In I Want Your Tan Tracy Dimond is every therapist I’ve never had. “A costume is no attachment to identity,” she writes, and “it’s all fun and games until it’s time to go outside.” Dimond is speaking to the right now. The day, each (every) one of them, which our bodies must enter into. Dimond conjures the tan then exfoliates ‘til bleeding. I think: Tan: what’s painted or airbrushed or laid down for, but also what we earn for stepping out into the light/the sun. In order to be seen we must be touched by it, we must be damaged. “Do you know how to talk about / femininity divorced from fuckability?” Well, do you. “Do you confuse gender and / performance?” She uses the ultimate ‘natural’ way to change our appearance, the tan, to speak to the larger issues of living inside a world that both condemns and demands the “exotic.” Are we allowed to live in the world while owning a female body. Who wins, what sells. “Advertisements are art if I am your hobby.” So many times I wanted to jump up and shout YES while reading, but I’m in public, dressed up, and trying to be unseen. We are not alone but so very alone. We are told to be silent beauties, do not make a scene. Dimond defies, builds this space of everything she fears and hates and is and says look at me, listen to me. She yells, “I’m working hard! / Man-hours under the sun.” Nothing is ours. I mean, even tans fade. - Alexis Pope

Sorry I Wrote So Many Sad Poems Today

Sorry I Wrote So Many Sad Poems Today is a collection of poetry that explores the humor in dark thoughts. Winner of City Paper's Best Chapbook in 2013.

Design and letterpress printing by Amanda McCormick
Publisher: Ink Press Productions

"I write poems that are funny/to other people, but sad to me." After I finished SORRY I WROTE SO MANY SAD POEMS TODAY, I felt lucky that Tracy Dimond writes exactly what she does. Her vision of the world is full of whimsy and light and strangeness, but don't let Dimond fool you. Just when you're thinking that maybe you have this world all figured out, there is a tooth mark, a bruise, a sneak attack. Try "A study said cat litter causes suicide" or "You said smiling is for the weak/and showed me a picture of your dogs." What can you do with lines like that but love them? - Laura van den Berg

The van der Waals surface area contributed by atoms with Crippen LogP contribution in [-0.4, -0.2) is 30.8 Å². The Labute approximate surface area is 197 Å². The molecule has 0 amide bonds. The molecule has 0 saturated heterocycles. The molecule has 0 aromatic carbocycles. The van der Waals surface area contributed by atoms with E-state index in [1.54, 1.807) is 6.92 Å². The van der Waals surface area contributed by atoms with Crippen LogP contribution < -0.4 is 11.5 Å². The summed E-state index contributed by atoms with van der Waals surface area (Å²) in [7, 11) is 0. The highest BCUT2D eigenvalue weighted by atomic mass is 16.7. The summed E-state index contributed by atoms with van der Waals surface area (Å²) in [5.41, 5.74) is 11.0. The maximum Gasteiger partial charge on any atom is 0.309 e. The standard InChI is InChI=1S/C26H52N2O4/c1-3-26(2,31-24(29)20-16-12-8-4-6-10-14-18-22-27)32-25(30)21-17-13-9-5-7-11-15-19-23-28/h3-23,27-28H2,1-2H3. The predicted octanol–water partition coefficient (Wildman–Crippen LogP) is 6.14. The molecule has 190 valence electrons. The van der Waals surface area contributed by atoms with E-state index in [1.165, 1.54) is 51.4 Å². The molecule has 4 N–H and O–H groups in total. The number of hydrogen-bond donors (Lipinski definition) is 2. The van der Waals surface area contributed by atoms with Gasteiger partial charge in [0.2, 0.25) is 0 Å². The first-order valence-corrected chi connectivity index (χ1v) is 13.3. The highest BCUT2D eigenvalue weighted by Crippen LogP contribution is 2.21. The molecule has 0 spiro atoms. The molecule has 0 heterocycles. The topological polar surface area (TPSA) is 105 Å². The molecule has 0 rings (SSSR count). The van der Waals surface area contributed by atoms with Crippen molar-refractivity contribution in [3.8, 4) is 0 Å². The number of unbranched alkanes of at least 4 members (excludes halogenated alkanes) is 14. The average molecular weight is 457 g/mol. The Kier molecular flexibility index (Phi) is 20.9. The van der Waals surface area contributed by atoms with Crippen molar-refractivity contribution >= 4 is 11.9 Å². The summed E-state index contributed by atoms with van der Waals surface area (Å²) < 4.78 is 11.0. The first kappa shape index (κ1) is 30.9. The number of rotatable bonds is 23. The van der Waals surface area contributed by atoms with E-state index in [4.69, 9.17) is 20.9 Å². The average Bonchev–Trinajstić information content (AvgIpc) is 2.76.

Grind My Bones Into Glitter, Then Swim Through The Shimmer

Split into four sections, this poetry collection considers a blank identity's attempt to find a sense of self in the modern world.

The poems take pop culture and inspect it’s seriousness. Through exposure, the exterior world becomes a part of identity.

Publisher: NAP
Design by Chad Redden

"There's a great balance of cultural critique and generous humor in Tracy's voice here: For instance, this stanza: "I want to sum up/the philosophy of Donald Trump/in less than three chords." A book worth returning to, satisfying on several levels..." - Betsy Boyd

"When does language gain respect? More people have probably been moved by pop music than by anything a person has put to paper...Sometimes the best thing to do with a day is to spend it on quiet contemplation. Rock bottom is a concept that many strive for and few ever reach. For those few who reach rock bottom the surface glimmers with light the glass ceiling ready to be broken." - Beach Sloth

Ink Press Productions

IPP is a collaborative effort directed by Amanda McCormick & Tracy Dimond.
Our mission is to blur the lines of genre in writing, visual, and performance art in Baltimore and the universe through the publication of handmade books, manual printing, and experimental events.

Gin & Ink Workshop

The Gin & Ink Workshop gathers local writers to meet informally every two or three weeks at a Baltimore location, usually Liam Flynn's Alehouse. Workshop games are played to break the ice. Anyone that brings writing reads their piece, then everyone discusses it in a friendly atmosphere.

Connect with Tracy

Tracy's Curated Collection

This artist has not yet created a curated collection.